September 16, 2021

Best Practices for Optimizing Snowflake for Tableau: Performance

By Alex Christensen

Why this Series?

Katrina and I were chatting a couple of weeks ago. Though she is a skilled Tableau Developer and Snowflake user, she mentioned that she couldn’t find many details on optimizing performance on Tableau when using the Snowflake Data Cloud as the underlying source. When should you have a live connection versus extract? How do you maximize performance once you decide on one over the other?

I didn’t know of any explicit resources either. However, I have had to fill this role for numerous clients. I have provided recommendations and training on optimizing performance from Tableau to Snowflake on multiple projects. We decided consolidating the information in one location to help ask as many people as possible was a good idea.

Today, we will talk about optimizing performance when connecting Snowflake to Tableau.

Optimizing Performance

In the previous topic, we talked about some general rules regarding when to use an extract versus a live connection. However, just because we select one of the others doesn’t mean that our queries in Tableau will perform well. If that is the case, how do you optimize performance? 

First, focus on what you can control. A dashboard designer is going to be able to optimize performance through good dashboard design. They may not be able to optimize the underlying data source without involving the data engineering department.

Second, Tableau has its limitations. Two related items come to mind here. First, the more marks you have in your individual visualizations, the slower they will be. A mark could be a dot on a scatter plot, a bar on a bar graph, or a cell in a crosstab table. A visualization with one thousand marks will be slower than a visualization with one hundred.

I have seen, numerous times, individuals trying to get a visualization with hundreds of thousands or millions of marks, often rows in a cross table, trying to render. Tableau’s purpose isn’t showing very granular use cases. There is almost no “fix” for performance when rendering this many marks. This performance is a design issue. Tableau is designed to show aggregate data in nice visualizations. It fails when we try to use it to generate detailed crosstabs. It is not its purpose. Please stop trying.

Sizing a Snowflake Warehouse

As we mentioned in the previous topic, you can scale up Snowflake to get better performance. So what does this exactly mean?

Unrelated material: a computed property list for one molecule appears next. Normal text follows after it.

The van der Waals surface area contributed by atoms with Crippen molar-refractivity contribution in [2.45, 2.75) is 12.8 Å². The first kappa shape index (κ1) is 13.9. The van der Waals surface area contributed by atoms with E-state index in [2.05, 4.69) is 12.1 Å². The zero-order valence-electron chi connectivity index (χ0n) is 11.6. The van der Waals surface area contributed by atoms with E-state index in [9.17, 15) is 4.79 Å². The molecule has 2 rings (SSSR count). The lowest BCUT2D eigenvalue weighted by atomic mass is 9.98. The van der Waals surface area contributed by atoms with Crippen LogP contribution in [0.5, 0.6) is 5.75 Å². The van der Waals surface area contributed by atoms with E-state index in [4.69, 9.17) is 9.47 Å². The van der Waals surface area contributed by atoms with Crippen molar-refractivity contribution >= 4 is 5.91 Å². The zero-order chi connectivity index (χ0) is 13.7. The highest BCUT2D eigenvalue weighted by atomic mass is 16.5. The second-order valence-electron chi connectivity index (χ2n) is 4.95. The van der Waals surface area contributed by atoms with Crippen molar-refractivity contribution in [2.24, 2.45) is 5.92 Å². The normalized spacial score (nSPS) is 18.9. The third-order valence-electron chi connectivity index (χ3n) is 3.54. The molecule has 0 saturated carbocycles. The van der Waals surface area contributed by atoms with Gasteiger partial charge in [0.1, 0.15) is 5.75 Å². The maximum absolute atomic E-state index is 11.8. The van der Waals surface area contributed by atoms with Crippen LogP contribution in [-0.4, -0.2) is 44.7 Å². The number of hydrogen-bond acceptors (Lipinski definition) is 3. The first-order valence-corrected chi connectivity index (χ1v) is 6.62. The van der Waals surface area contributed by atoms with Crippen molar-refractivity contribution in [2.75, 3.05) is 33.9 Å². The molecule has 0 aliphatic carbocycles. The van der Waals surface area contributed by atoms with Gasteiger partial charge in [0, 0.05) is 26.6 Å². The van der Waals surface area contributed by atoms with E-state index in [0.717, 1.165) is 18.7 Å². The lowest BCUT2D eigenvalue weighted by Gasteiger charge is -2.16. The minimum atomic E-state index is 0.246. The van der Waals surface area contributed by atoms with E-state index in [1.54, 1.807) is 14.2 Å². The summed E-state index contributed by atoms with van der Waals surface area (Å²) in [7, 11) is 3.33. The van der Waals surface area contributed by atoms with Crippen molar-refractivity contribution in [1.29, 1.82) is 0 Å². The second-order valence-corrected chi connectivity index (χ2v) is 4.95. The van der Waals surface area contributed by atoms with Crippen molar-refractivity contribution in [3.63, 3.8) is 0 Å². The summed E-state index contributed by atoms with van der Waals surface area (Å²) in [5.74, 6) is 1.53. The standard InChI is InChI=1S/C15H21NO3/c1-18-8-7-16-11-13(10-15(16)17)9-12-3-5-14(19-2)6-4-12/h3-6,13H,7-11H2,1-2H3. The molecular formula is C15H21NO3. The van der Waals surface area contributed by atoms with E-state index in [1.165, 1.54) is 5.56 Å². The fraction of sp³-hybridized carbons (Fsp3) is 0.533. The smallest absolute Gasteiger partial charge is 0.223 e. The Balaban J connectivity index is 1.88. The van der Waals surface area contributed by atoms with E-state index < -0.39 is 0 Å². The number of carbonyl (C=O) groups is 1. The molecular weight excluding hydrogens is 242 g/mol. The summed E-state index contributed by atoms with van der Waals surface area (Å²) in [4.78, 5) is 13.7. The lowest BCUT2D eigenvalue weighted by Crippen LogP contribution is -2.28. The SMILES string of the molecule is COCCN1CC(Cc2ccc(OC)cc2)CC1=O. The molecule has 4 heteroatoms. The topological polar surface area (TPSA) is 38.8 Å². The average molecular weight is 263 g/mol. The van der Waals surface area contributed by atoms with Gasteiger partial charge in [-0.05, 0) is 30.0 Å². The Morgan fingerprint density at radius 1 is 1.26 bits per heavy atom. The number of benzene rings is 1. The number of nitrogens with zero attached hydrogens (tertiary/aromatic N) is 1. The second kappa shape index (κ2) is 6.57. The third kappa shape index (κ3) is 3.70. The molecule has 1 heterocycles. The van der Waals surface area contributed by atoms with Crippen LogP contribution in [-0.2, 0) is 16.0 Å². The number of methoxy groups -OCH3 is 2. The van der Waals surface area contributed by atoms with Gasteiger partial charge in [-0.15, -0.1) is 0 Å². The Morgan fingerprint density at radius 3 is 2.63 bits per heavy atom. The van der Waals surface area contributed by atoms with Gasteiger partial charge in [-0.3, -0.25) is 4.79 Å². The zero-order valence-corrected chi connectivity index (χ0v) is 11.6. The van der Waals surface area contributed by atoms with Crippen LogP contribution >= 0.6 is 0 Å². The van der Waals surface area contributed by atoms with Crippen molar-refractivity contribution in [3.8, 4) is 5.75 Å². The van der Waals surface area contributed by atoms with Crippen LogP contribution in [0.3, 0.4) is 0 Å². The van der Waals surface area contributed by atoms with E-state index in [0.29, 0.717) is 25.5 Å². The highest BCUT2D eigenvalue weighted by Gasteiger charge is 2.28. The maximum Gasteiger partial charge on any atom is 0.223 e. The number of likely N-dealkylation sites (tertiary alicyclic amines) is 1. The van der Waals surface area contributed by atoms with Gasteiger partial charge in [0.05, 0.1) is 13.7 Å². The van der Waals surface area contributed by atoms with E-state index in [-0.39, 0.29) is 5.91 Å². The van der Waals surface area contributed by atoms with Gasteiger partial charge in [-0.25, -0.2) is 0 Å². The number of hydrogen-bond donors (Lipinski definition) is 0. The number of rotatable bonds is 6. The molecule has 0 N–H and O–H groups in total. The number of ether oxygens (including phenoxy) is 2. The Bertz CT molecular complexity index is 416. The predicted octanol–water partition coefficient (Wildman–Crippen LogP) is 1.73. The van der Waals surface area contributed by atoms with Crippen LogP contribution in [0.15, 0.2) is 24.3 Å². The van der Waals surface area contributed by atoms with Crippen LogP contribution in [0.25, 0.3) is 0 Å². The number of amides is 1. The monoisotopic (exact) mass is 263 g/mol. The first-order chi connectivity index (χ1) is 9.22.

Snowflake calls the power behind the scenes that run queries a warehouse. This term can be a little confusing as a data warehouse generally means the entirety of the technology running and storing the data. However, in Snowflake, it refers to the processing power of an individual machine running queries.

Snowflake uses “t-shirt sizes” to reference the relative power of the warehouse processing queries — Extra Small (XS) to Small (S) to Medium (M), and so on.

There is roughly a 2x relationship when going up in sizes. If it took 60 seconds to run a query on a Small (S) warehouse, it is reasonable to assume that a Medium (M) warehouse would perform in 30 seconds and Large (L) would be 15 seconds.

This rule isn’t perfect, but it is a general rule that can help us size.

But let’s say we have a Large (L) warehouse that performs in 1 second. If we upgrade to Extra-Large (XL), we would expect .5 seconds, and then XXL would be .25 seconds.

This scaling is essential to keep in mind as it eventually reaches an inflection point. The relative increase in performance is getting more challenging for a person to differentiate. Do I care (or even notice) the difference between 1 second and a half-second? Probably not.

But you might be wondering, well, what’s the harm in sizing a database to XXL. I might have one query that processes 100 records and one query that processes a billion. Sure, I need the XXL for the billion-row query, but what’s the harm of putting the 100 record query on this warehouse too. Every query could potentially run super quick, and we would need only one warehouse.